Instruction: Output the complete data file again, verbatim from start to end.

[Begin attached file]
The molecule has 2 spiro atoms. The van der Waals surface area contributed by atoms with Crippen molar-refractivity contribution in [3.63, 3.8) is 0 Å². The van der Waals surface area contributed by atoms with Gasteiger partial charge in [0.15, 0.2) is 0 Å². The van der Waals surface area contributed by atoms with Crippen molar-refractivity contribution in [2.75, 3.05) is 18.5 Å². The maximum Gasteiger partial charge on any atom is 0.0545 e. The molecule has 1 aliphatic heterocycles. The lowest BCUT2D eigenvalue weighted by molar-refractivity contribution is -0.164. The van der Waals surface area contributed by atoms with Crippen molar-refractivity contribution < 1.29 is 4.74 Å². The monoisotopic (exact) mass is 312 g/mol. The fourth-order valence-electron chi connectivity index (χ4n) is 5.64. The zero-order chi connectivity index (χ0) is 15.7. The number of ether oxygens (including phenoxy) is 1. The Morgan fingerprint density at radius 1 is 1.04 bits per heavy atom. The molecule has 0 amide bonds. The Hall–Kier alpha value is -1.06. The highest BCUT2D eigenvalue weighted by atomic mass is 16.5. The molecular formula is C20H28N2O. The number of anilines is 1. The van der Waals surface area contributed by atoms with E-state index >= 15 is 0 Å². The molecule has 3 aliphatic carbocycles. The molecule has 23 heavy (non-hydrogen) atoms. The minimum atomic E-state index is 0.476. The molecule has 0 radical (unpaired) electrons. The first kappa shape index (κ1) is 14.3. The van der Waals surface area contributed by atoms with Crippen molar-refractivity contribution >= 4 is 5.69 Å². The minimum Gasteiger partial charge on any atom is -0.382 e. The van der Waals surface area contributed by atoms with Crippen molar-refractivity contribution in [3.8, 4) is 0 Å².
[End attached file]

The molecule has 2 spiro atoms. The van der Waals surface area contributed by atoms with Crippen molar-refractivity contribution in [3.63, 3.8) is 0 Å². The van der Waals surface area contributed by atoms with Gasteiger partial charge in [0.15, 0.2) is 0 Å². The van der Waals surface area contributed by atoms with Crippen molar-refractivity contribution in [2.75, 3.05) is 18.5 Å². The maximum Gasteiger partial charge on any atom is 0.0545 e. The molecule has 1 aliphatic heterocycles. The lowest BCUT2D eigenvalue weighted by molar-refractivity contribution is -0.164. The van der Waals surface area contributed by atoms with Crippen molar-refractivity contribution < 1.29 is 4.74 Å². The monoisotopic (exact) mass is 312 g/mol. The fourth-order valence-electron chi connectivity index (χ4n) is 5.64. The zero-order chi connectivity index (χ0) is 15.7. The number of ether oxygens (including phenoxy) is 1. The Morgan fingerprint density at radius 1 is 1.04 bits per heavy atom. The molecule has 0 amide bonds. The Hall–Kier alpha value is -1.06. The highest BCUT2D eigenvalue weighted by atomic mass is 16.5. The molecular formula is C20H28N2O. The number of anilines is 1. The van der Waals surface area contributed by atoms with E-state index >= 15 is 0 Å². The molecule has 3 aliphatic carbocycles. The molecule has 23 heavy (non-hydrogen) atoms. The minimum atomic E-state index is 0.476. The molecule has 0 radical (unpaired) electrons. The first kappa shape index (κ1) is 14.3. The van der Waals surface area contributed by atoms with Crippen molar-refractivity contribution >= 4 is 5.69 Å². The minimum Gasteiger partial charge on any atom is -0.382 e. The van der Waals surface area contributed by atoms with Crippen molar-refractivity contribution in [3.8, 4) is 0 Å².